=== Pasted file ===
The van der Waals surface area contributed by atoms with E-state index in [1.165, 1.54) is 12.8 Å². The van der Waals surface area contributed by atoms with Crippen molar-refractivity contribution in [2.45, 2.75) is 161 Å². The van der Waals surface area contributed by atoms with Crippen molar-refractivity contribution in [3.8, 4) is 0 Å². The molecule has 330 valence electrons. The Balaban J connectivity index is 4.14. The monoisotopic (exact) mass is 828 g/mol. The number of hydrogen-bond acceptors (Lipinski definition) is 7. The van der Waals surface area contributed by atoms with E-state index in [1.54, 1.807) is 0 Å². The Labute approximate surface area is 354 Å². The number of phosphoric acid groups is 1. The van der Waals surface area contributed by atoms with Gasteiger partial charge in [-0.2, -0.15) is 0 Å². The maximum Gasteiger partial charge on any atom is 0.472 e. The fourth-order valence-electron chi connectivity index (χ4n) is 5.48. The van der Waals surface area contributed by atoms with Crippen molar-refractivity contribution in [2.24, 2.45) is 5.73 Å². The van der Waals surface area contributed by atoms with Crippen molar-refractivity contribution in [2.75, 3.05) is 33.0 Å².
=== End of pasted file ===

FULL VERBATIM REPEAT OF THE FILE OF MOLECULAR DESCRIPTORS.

The van der Waals surface area contributed by atoms with E-state index in [1.165, 1.54) is 12.8 Å². The van der Waals surface area contributed by atoms with Crippen molar-refractivity contribution in [2.45, 2.75) is 161 Å². The van der Waals surface area contributed by atoms with Crippen molar-refractivity contribution in [3.8, 4) is 0 Å². The molecule has 330 valence electrons. The Balaban J connectivity index is 4.14. The monoisotopic (exact) mass is 828 g/mol. The number of hydrogen-bond acceptors (Lipinski definition) is 7. The van der Waals surface area contributed by atoms with E-state index in [1.54, 1.807) is 0 Å². The Labute approximate surface area is 354 Å². The number of phosphoric acid groups is 1. The van der Waals surface area contributed by atoms with Gasteiger partial charge in [-0.2, -0.15) is 0 Å². The maximum Gasteiger partial charge on any atom is 0.472 e. The fourth-order valence-electron chi connectivity index (χ4n) is 5.48. The van der Waals surface area contributed by atoms with Crippen molar-refractivity contribution in [2.24, 2.45) is 5.73 Å². The van der Waals surface area contributed by atoms with Crippen molar-refractivity contribution in [2.75, 3.05) is 33.0 Å².